A new global analysis shows total health-related financial assistance to fight COVID-19 in low- and middle-income countries (LMICs) in the first two years of the pandemic was a record $37.8 billion, which was 810% higher than the total spent on pandemic preparedness the prior two decades (2000-2019). The peer-reviewed research paper that was published today in The Lancet Global Health is from the annual Financing Global Health report by the Institute for Health Metrics and Evaluation (IHME) at the University of Washington’s School of Medicine. To ensure countries are equipped to tackle the next global health threat and prevent a pandemic, maintaining adequate funds is crucial, which is challenging for the vast majority of LMICs, where substantial funding gaps persist.
“Despite the spike in spending due to pandemic-related support, sustaining this level of investment going forward is a serious concern,” said lead author Dr. Angela Esi Micah, assistant professor at IHME. “While countries may be expected to contribute to global pandemic preparedness as they are able, greater participation and coordination globally before the next pandemic are critical.”
Pandemic preparedness requires greater investment
The G-20 High Level Independent Panel (HLIP) has recommended greater domestic investment by national governments and donors in health over the next five years to manage the next global pandemic. For national governments in low- and middle-income countries, the HLIP recommends that countries increase government spending on health by 1% of its GDP. Currently, an estimated 13 countries devote less than 1% of their GDP to health. For donor governments, the HLIP recommends an additional $15 billion in support toward pandemic preparedness for the next five years.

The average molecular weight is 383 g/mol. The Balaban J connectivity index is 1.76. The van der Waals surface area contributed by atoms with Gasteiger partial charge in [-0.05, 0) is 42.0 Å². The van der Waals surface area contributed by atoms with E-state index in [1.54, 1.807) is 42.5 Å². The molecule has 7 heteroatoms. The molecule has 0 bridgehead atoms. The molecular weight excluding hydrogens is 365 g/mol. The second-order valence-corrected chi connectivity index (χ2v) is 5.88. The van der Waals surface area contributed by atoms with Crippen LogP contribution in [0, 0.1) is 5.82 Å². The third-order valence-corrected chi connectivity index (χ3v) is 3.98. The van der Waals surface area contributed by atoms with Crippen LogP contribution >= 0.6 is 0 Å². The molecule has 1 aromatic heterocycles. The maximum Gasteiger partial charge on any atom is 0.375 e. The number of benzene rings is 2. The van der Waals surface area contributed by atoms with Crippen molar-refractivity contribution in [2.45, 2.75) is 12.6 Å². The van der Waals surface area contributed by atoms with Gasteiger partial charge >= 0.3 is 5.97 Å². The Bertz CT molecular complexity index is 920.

In the current COVID-19 pandemic, a major portion of development assistance for health (DAH) has been funded by three countries: the US ($6.5B), Japan ($3.4B), and Germany ($3.3B). From 2020 to 2021, the two largest program areas of DAH were vaccine procurement and coordination, planning, and monitoring. DAH is the financial and in-kind contributions transferred through major development agencies to low- and middle-income countries for maintaining or improving health.
Spending in low- and middle-income countries does not correlate with need
The persistent challenge is a misalignment in the amount of donor funds provided for COVID-19 and where the virus has been the most debilitating. While knowing precisely how much funding each country needs to respond to COVID-19 was not in the scope of the report, researchers tracked where the money went. In the first two years of the pandemic, sub-Saharan Africa received 33.6% of DAH for COVID-19, yet 13.5% of COVID-19 deaths occurred in the region. By contrast, the South Asian region of Bangladesh, Bhutan, India, Nepal, and Pakistan included 27.2% of the world’s COVID-19 deaths that occurred in low- and middle-income countries, but it received only 14.8% of DAH for COVID-19.
The report explored historical health trends in 204 countries to project global health spending to 2050. The analysis included health funding patterns from 1990 to 2021 and the historic spike in COVID assistance from 2019 to 2020. Global health spending in 2019 reached $9.2 trillion or $1,183 per person, which was 2% higher than the previous year and 17.8% higher than in 2010. By 2050, it’s projected to reach $16.9 trillion or $1,827 per person.
Top three countries with the highest per-person health spending in 2050 are projected to be:
Top three countries with the lowest per-person health spending in 2050 are projected to be in sub-Saharan Africa:
South Sudan: $29
While most of the impoverished countries in the world have lower health spending and a higher growth in population, the wealthiest countries are shrinking in population.
Implications for diseases other than COVID-19
While spending on COVID-19 did not lead to major declines in funding in many health focus areas between 2019 and 2021, DAH for many areas did not grow. In 2021, $14.8 billion in DAH went toward reproductive, maternal, newborn, and children’s health. That’s 2.3% lower than in 2019, and it continued to decline during the pandemic. Preliminary estimates of DAH for newborn and child health as well as reproductive and maternal health show that both decreased between 2019 and 2020. Funding for newborn and child health went down 2.6%, while reproductive and maternal health DAH declined 6.8% between 2019 and 2020. The figures underscore the importance of maintaining the sense of urgency of healthcare funding in general while also fighting a global pandemic.
Source: Institute for Health Metrics and Evaluation